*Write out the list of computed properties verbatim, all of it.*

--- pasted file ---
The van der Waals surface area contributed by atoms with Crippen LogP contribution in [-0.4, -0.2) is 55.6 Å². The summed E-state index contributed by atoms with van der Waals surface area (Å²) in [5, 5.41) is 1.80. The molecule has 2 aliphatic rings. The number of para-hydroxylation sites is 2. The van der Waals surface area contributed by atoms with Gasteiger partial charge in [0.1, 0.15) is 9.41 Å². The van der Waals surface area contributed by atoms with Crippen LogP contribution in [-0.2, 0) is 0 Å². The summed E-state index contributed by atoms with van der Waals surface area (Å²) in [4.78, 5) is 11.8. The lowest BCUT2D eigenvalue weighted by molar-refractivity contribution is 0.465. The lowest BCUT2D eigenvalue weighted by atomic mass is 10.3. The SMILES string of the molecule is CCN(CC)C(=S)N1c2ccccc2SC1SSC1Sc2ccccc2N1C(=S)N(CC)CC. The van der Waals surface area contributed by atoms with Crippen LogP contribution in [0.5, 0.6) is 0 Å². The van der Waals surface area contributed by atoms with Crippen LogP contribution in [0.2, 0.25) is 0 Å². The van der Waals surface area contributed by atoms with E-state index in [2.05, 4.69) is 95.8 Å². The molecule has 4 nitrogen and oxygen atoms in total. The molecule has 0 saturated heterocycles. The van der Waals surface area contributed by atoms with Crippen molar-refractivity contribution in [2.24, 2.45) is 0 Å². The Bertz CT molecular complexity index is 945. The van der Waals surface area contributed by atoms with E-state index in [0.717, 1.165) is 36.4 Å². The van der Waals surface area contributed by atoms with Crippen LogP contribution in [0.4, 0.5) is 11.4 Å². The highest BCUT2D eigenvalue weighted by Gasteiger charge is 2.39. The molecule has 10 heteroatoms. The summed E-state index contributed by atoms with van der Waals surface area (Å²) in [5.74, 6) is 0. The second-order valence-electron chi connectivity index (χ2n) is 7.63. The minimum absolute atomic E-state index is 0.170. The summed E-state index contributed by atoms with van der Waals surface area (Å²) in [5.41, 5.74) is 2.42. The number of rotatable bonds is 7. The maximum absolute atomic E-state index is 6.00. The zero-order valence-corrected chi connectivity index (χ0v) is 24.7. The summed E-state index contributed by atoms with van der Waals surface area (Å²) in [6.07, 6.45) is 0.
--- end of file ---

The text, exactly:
The van der Waals surface area contributed by atoms with Crippen LogP contribution in [-0.4, -0.2) is 55.6 Å². The summed E-state index contributed by atoms with van der Waals surface area (Å²) in [5, 5.41) is 1.80. The molecule has 2 aliphatic rings. The number of para-hydroxylation sites is 2. The van der Waals surface area contributed by atoms with Gasteiger partial charge in [0.1, 0.15) is 9.41 Å². The van der Waals surface area contributed by atoms with Crippen LogP contribution in [-0.2, 0) is 0 Å². The summed E-state index contributed by atoms with van der Waals surface area (Å²) in [4.78, 5) is 11.8. The lowest BCUT2D eigenvalue weighted by molar-refractivity contribution is 0.465. The lowest BCUT2D eigenvalue weighted by atomic mass is 10.3. The SMILES string of the molecule is CCN(CC)C(=S)N1c2ccccc2SC1SSC1Sc2ccccc2N1C(=S)N(CC)CC. The van der Waals surface area contributed by atoms with Crippen LogP contribution in [0.5, 0.6) is 0 Å². The van der Waals surface area contributed by atoms with Crippen LogP contribution in [0.2, 0.25) is 0 Å². The van der Waals surface area contributed by atoms with E-state index in [2.05, 4.69) is 95.8 Å². The molecule has 4 nitrogen and oxygen atoms in total. The molecule has 0 saturated heterocycles. The van der Waals surface area contributed by atoms with Crippen molar-refractivity contribution in [2.24, 2.45) is 0 Å². The Bertz CT molecular complexity index is 945. The van der Waals surface area contributed by atoms with E-state index in [0.717, 1.165) is 36.4 Å². The van der Waals surface area contributed by atoms with Crippen LogP contribution in [0.4, 0.5) is 11.4 Å². The highest BCUT2D eigenvalue weighted by Gasteiger charge is 2.39. The molecule has 10 heteroatoms. The summed E-state index contributed by atoms with van der Waals surface area (Å²) in [5.74, 6) is 0. The second-order valence-electron chi connectivity index (χ2n) is 7.63. The minimum absolute atomic E-state index is 0.170. The summed E-state index contributed by atoms with van der Waals surface area (Å²) in [5.41, 5.74) is 2.42. The number of rotatable bonds is 7. The maximum absolute atomic E-state index is 6.00. The zero-order valence-corrected chi connectivity index (χ0v) is 24.7. The summed E-state index contributed by atoms with van der Waals surface area (Å²) in [6.07, 6.45) is 0.